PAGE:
Somalia Weather and Climate
According to COUNTRYAAH, State of Africa born in 1960 from the merger of the former Italian Somalia and the former English Somalia, today’s state is the result of a pansomal movement which, overcoming the colonial divisions, has tried to give unity to all the people living in the ‘span of lands outside Ethiopia, culminating in the so-called “horn of Africa”. At the beginning of the century. XXI, however, Somalia presents itself as a world political anomaly, due to the prolonged absence of the state that characterizes it. From the crumbling of the Siad Barre regime (1991), the country lived in a state of almost permanent internal war. Poor in natural resources, almost completely deserted and with a very low population, Somalia had not attracted major investments either during the colonial period or after. Consequently, the traditional organization has re-emerged forcefully at the first opportunity. Even if in an extremely slow way, the situation is however destined to evolve in the sense of a recomposition of the fractures between the various groups of the population, up to the exhumation of a state political organization. In this sense, the diplomacies of various countries, the United Nations and the African Union have so far operated.
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The climate of Somalia belongs to the tropics. While it is humid in the south, the interior and the north are dry. Because the country is close to the equator, there are only slight seasonal temperature fluctuations.
Somalia is one of the hottest regions in the world. The mean maximum temperatures of the warmest months – in the north this is June to August, in the south March to April – are between 36 and 42 ° C, the coolest months between 28 and 33 ° C. The south shows very little temperature differences throughout the year. The mean monthly temperatures in the capital Mogadishu only deviate from the mean temperature of 27 ° C by a maximum of 2 ° C up or down.
Overall, the temperatures on the Gulf of Aden are slightly higher than on the Indian Ocean. In contrast to many other desert regions, it doesn’t get much colder at night in Somalia than during the day.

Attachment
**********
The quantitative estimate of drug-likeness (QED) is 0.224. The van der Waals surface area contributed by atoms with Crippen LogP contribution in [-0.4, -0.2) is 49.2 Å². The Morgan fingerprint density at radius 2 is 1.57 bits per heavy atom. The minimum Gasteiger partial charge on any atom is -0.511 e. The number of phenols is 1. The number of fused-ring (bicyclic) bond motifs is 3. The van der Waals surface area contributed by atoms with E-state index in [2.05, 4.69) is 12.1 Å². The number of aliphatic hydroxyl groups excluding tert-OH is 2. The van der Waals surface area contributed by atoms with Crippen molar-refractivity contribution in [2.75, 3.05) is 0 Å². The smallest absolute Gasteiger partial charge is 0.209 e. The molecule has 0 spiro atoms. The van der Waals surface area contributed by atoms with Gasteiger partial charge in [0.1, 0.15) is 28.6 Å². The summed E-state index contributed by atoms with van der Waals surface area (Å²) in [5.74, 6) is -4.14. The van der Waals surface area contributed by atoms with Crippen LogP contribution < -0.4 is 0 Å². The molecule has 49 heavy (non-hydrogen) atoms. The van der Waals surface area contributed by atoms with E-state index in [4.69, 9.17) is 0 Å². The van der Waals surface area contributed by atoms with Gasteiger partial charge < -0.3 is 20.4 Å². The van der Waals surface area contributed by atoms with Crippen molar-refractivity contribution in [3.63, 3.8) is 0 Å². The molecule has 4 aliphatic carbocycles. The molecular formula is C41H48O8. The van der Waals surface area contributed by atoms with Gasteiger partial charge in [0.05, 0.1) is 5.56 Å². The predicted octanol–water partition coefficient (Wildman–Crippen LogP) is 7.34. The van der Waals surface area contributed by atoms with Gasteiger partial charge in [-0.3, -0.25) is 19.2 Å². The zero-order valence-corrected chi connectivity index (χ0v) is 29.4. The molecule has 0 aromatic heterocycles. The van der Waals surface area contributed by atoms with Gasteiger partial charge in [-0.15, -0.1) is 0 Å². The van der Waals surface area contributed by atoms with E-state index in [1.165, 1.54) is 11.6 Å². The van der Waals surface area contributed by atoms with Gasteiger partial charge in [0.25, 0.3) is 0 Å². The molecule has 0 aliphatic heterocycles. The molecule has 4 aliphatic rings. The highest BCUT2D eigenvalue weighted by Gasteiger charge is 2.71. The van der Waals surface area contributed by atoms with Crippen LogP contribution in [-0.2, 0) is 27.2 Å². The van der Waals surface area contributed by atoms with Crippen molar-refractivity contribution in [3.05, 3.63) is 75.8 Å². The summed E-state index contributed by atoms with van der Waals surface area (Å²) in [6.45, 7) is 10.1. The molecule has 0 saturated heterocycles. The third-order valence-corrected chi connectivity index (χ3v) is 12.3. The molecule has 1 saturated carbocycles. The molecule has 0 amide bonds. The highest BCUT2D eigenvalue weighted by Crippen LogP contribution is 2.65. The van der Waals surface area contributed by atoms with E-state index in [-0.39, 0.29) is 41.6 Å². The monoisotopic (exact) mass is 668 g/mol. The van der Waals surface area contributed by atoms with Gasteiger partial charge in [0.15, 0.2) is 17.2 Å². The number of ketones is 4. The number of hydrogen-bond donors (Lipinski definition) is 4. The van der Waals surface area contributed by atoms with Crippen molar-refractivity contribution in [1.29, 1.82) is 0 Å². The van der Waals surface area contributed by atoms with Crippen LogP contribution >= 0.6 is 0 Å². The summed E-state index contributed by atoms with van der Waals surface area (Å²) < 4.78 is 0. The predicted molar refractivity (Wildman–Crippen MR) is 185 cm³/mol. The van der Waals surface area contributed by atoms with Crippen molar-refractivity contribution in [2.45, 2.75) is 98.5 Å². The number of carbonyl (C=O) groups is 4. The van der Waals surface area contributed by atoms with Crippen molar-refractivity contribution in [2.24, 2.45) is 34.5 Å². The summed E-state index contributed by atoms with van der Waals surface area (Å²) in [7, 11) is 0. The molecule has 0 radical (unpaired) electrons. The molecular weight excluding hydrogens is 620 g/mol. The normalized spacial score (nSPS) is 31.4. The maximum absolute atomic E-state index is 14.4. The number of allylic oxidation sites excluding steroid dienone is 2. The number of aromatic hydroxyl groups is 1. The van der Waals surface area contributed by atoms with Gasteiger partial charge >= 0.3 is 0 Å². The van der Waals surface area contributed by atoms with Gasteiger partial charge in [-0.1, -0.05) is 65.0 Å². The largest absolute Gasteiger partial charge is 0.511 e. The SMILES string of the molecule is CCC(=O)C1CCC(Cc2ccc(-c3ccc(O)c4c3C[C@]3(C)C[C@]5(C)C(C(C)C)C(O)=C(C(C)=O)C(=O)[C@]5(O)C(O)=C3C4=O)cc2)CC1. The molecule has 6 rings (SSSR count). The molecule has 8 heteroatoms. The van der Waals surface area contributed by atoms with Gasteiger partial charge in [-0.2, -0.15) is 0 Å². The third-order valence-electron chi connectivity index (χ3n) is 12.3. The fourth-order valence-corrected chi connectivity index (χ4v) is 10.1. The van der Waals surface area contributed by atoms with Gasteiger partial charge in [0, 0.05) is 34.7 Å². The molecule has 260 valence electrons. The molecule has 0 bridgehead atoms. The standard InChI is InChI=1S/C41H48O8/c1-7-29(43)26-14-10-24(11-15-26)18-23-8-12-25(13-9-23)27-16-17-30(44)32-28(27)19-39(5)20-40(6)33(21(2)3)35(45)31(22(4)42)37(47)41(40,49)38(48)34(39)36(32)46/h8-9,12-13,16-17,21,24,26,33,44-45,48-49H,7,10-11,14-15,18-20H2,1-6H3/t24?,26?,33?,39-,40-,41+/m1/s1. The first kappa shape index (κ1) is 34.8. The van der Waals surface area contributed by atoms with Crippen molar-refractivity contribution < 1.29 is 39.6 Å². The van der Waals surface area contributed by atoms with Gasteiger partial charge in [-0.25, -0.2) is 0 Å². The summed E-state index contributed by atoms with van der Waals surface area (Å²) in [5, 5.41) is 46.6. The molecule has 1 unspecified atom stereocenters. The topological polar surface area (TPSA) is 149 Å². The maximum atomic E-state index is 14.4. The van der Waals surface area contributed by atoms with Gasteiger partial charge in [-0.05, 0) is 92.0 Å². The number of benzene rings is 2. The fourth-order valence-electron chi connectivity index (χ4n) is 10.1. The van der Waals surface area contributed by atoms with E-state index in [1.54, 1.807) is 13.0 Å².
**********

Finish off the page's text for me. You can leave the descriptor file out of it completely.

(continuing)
Times and amounts of precipitation are determined by the change in monsoon winds. Every year there are two rainy and two dry seasons.
From December to March, the northwest monsoon brings hot air from the Arabian Peninsula.
From April to June, under the influence of the southwest monsoon, is the main rainy season to which a
second dry season (July to September) follows when the southwest monsoon blows parallel to the coast or offshore.
In October and November the northeast monsoon brings further low rainfall.
The total annual rainfall is low and varies greatly from year to year; it is 320-400 mm in the south. In the extremely dry north, only 50 mm fall in the entire year. Only the higher mountain areas receive significantly more precipitation with up to 760 mm. The rainy seasons are the phases in which occasional rain can be expected. However, there is no persistent rainfall, as is common in other countries in the tropics.
Best time to travel to Somalia
The best time to travel to Somalia is the winter dry season from December to March. During this time the temperatures are not quite as high and you need less time to acclimate.
In the other months the sun burns down from the sky all day and it is better to stay in the shade than to expose yourself to the strong solar radiation. On tours, the body would quickly be exhausted and you would quickly reach your limits. It also rains in large parts of Somalia from April to June.